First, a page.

Watch this famous clip. It’s two minutes:
The clip is from May, 1997. Interviewing the conservative politician (later party leader) Michael Howard is the BBC’s Jeremy Paxman. The clip as edited invites you to enjoy the spectacle of Paxman, the presenter of Newsnight, asking Michael Howard the same question (“did you threaten to overrule him?”) twelve times before letting go without an answer.
I found the Paxman link in this excellent Dave Weigel column about Piers Morgan: Thank goodness Piers Morgan Live is dead. Some sources say Paxman later admitted that he was asked to stretch the interview out and had nothing else to ask about. I share it with PressThink readers only to append this comment:
Twelve times! Including some meta time on how rude it looked to keep asking. You almost never see that on American television. If David Gregory of NBC’s Meet the press follows up with the opposition leader once, he’s being bold. Twice: that’s considered aggressive. Three, four times on the same question: Gregory is making a point by being that insistent. At five repetitions of the question David Gregory would be out of ideas for pressing further, at six he would be out of air. “We’ll have to leave it there.”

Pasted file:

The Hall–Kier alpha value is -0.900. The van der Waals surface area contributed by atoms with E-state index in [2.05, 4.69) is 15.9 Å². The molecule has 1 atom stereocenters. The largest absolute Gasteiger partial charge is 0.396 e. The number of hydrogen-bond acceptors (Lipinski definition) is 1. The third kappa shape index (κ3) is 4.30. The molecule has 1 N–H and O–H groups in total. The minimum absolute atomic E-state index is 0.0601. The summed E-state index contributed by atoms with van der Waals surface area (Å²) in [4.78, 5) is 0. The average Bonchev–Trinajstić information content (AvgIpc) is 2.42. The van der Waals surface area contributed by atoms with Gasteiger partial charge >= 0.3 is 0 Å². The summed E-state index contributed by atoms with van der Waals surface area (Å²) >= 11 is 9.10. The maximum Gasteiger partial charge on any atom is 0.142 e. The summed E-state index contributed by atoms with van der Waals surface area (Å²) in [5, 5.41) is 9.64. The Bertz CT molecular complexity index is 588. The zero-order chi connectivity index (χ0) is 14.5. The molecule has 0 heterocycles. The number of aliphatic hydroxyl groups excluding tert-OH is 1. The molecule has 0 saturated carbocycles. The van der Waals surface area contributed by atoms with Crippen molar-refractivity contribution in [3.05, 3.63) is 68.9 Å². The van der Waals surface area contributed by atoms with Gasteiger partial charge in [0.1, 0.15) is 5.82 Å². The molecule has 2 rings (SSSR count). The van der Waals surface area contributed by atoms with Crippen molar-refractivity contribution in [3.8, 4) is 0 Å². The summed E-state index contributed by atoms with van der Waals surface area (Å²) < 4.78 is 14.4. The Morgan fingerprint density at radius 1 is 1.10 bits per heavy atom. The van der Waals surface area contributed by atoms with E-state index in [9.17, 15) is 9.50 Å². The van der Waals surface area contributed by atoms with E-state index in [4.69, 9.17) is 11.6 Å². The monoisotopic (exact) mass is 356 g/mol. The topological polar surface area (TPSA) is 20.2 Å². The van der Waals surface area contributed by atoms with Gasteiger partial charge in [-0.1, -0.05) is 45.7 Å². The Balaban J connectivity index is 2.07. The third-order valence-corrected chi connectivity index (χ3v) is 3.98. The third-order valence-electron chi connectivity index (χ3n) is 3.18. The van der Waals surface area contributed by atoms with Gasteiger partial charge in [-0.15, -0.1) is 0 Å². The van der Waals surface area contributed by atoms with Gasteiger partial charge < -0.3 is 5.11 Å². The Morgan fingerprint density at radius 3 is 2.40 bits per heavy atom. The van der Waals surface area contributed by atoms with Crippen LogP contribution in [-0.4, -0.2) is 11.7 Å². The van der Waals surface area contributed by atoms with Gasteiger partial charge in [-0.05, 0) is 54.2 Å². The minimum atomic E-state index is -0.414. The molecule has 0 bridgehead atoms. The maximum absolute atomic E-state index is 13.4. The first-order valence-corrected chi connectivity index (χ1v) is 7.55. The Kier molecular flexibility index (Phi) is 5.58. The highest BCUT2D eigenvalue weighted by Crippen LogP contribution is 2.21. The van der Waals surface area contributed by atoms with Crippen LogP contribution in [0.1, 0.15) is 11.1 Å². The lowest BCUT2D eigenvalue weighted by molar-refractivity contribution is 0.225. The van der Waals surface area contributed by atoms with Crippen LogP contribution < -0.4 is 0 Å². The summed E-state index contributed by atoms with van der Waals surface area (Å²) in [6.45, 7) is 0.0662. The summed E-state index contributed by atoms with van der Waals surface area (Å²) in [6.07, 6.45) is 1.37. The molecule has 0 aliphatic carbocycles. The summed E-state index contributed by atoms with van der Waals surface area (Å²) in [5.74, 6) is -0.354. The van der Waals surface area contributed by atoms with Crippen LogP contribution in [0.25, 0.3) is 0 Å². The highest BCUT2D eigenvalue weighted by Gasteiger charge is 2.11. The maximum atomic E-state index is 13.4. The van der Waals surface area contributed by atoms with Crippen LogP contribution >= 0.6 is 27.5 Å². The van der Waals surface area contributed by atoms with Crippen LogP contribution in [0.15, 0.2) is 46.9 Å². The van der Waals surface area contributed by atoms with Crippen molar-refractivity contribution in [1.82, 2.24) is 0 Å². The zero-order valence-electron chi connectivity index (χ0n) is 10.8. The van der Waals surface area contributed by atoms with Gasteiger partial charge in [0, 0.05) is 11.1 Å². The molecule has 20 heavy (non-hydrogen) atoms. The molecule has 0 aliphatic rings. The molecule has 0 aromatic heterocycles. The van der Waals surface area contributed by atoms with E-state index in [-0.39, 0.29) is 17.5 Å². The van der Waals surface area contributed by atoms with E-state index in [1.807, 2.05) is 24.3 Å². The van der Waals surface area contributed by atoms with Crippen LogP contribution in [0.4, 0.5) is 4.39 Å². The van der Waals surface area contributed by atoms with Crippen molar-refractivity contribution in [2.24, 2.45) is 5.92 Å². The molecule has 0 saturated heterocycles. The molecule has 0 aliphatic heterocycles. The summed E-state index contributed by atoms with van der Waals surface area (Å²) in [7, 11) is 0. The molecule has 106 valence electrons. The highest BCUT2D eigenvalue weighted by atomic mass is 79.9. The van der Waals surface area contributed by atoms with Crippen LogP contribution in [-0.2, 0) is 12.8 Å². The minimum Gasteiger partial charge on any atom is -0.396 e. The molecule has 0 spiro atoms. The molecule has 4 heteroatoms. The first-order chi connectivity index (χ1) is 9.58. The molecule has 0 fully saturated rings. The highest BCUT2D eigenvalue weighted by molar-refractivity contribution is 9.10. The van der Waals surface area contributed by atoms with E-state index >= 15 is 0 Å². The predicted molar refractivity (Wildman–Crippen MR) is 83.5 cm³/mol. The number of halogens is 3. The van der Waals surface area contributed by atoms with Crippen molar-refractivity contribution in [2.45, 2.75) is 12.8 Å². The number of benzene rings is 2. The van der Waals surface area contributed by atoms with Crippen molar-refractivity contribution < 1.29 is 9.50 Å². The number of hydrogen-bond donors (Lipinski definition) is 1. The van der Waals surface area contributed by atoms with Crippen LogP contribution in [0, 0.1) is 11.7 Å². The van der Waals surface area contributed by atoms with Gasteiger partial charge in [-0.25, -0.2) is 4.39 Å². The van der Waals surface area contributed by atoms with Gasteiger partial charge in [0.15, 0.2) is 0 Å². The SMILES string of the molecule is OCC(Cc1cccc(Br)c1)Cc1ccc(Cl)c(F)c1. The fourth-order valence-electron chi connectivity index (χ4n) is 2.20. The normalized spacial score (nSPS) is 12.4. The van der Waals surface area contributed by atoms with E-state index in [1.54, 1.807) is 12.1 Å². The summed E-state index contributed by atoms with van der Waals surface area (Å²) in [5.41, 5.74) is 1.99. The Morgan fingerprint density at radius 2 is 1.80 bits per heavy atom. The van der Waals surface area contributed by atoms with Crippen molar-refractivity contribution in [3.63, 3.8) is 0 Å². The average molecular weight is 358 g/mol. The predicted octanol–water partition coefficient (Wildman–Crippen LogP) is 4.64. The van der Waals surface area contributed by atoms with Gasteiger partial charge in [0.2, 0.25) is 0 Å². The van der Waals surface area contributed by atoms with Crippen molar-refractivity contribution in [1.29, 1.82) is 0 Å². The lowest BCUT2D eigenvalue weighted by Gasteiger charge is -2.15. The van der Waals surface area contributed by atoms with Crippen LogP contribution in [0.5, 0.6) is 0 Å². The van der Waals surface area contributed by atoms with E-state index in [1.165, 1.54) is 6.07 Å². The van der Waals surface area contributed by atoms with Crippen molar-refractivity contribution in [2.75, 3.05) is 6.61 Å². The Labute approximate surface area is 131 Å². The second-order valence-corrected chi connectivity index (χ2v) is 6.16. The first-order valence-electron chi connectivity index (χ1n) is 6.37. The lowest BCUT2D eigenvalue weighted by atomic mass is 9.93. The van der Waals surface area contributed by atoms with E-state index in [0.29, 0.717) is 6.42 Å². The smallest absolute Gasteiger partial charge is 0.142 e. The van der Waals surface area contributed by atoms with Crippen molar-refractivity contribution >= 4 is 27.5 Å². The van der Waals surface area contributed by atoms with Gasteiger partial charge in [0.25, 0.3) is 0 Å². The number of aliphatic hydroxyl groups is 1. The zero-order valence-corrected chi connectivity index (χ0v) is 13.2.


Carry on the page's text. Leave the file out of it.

For if he is paid for anything he is paid to know that the give-up-and-move-on point on Sunday morning political television is closer to three or four that it is to Paxman’s twelve consecutive tries at getting an answer from a politician. The guests in the green room know this too. Famously, they are from both sides. But the side they are all on, the guests as much as the host or presenter, as well as the producers in the control room, is the undisrupted flow of the broadcast itself. It has to keep moving. It can’t stop for the spectacle of eight, nine, ten repetitions of the same question without success. And that simple fact affects everything that appears on air.
The people who keep the show moving are on the same team, no matter for whom they say they play.